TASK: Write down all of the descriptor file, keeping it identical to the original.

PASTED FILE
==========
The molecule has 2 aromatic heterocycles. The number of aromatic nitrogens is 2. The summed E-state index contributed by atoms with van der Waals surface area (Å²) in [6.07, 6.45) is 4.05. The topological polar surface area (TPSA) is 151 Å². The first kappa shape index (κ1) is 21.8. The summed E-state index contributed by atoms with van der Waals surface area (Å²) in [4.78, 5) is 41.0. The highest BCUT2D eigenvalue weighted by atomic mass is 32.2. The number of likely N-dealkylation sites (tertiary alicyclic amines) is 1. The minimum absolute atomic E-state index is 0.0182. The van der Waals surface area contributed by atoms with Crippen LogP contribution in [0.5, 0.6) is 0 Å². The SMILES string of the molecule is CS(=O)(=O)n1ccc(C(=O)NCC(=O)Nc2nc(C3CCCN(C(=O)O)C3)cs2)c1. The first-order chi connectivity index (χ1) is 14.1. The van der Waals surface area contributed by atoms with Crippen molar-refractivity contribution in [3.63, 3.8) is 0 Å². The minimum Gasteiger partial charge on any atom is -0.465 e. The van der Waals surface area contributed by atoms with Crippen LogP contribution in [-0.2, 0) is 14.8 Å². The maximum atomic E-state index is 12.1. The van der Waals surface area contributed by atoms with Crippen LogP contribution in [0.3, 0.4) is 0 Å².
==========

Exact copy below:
The molecule has 2 aromatic heterocycles. The number of aromatic nitrogens is 2. The summed E-state index contributed by atoms with van der Waals surface area (Å²) in [6.07, 6.45) is 4.05. The topological polar surface area (TPSA) is 151 Å². The first kappa shape index (κ1) is 21.8. The summed E-state index contributed by atoms with van der Waals surface area (Å²) in [4.78, 5) is 41.0. The highest BCUT2D eigenvalue weighted by atomic mass is 32.2. The number of likely N-dealkylation sites (tertiary alicyclic amines) is 1. The minimum absolute atomic E-state index is 0.0182. The van der Waals surface area contributed by atoms with Crippen LogP contribution in [0.5, 0.6) is 0 Å². The SMILES string of the molecule is CS(=O)(=O)n1ccc(C(=O)NCC(=O)Nc2nc(C3CCCN(C(=O)O)C3)cs2)c1. The first-order chi connectivity index (χ1) is 14.1. The van der Waals surface area contributed by atoms with Crippen molar-refractivity contribution in [3.63, 3.8) is 0 Å². The minimum Gasteiger partial charge on any atom is -0.465 e. The van der Waals surface area contributed by atoms with Crippen LogP contribution in [-0.2, 0) is 14.8 Å². The maximum atomic E-state index is 12.1. The van der Waals surface area contributed by atoms with Crippen LogP contribution in [0.3, 0.4) is 0 Å².